There are plenty of times where observing and waiting is as great plan - it's one my own doctors have used, and that have served my health well, but it was never done with a life threatening condition. I'm not suggesting they send their daughter to the emergency room every time she stubs her toe. I'm not even saying she should be hauled in to the doctor every time she comes in contact with any allergens, assuming she has other triggers. I'm saying that when you have someone with a peanut allergy, and that person had a peanut product in their mouth, that is the time you throw caution to the wind (especially if you have the magic combination of insurance + money + time, which this family clearly did) and call 911. Instantly. Every time it happens. How come that's so easy for me, a person who doesn't even have an allergy to peanuts, to understand - but a doctor didn't get it?

Quote:
Originally Posted by Sylvanz View Post
Perhaps a bit hyperbole but Kallah seems to be riding that wagon quite securely. YMMV of course.
I think they made a very poor choice, at a very critical moment, and paid a horrific price for that choice. I don't think they were stupid. If I'm going to have my own wagon, please get the label right.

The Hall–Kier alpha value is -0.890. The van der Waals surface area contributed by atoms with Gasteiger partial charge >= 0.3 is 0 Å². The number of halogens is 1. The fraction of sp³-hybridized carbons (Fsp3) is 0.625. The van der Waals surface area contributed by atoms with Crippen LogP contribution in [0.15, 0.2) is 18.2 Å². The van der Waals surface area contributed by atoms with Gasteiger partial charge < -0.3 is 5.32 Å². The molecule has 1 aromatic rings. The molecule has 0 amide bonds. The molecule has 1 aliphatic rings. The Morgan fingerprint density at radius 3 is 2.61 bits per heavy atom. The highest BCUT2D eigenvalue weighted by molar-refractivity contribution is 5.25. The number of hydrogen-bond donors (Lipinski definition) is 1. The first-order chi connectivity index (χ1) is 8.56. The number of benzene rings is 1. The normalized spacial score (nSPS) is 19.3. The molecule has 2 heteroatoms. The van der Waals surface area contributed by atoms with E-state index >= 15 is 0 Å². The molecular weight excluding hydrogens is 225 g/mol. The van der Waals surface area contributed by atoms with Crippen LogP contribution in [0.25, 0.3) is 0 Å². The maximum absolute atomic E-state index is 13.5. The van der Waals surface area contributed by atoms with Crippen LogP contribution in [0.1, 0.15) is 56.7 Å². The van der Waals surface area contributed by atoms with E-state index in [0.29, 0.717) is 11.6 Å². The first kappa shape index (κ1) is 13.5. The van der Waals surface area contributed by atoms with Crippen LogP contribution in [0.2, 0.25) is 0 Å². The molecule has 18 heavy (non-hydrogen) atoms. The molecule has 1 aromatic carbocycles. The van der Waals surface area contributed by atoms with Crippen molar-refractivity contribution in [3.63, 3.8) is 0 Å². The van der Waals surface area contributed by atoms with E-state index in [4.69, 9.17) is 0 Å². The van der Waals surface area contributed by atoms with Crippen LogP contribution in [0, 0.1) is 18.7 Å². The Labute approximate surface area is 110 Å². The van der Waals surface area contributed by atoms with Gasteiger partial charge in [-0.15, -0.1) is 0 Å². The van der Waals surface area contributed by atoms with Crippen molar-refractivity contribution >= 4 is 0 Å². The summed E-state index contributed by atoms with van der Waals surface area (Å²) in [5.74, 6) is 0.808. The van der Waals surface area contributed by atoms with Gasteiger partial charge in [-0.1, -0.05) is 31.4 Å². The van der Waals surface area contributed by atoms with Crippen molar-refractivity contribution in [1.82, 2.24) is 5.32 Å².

ETA: And if it turns out that the article was wrong and/or vague, and the call was made the moment they found out what happened and not after the reaction happened, all my posts here are pretty much moot.

Last edited by Kallah; 02 August 2013 at 05:41 AM.
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  #60  
Old 02 August 2013, 07:02 AM
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I once saw a documentary comparing the state of child health care in various countries. One of the schools featured was Scandinavian - not exactly which country. This school provided lunch for the children, and signs were posted everywhere, listing everything that was in each dish and meal they served. It was rather nanny-statish, but it seemed to work.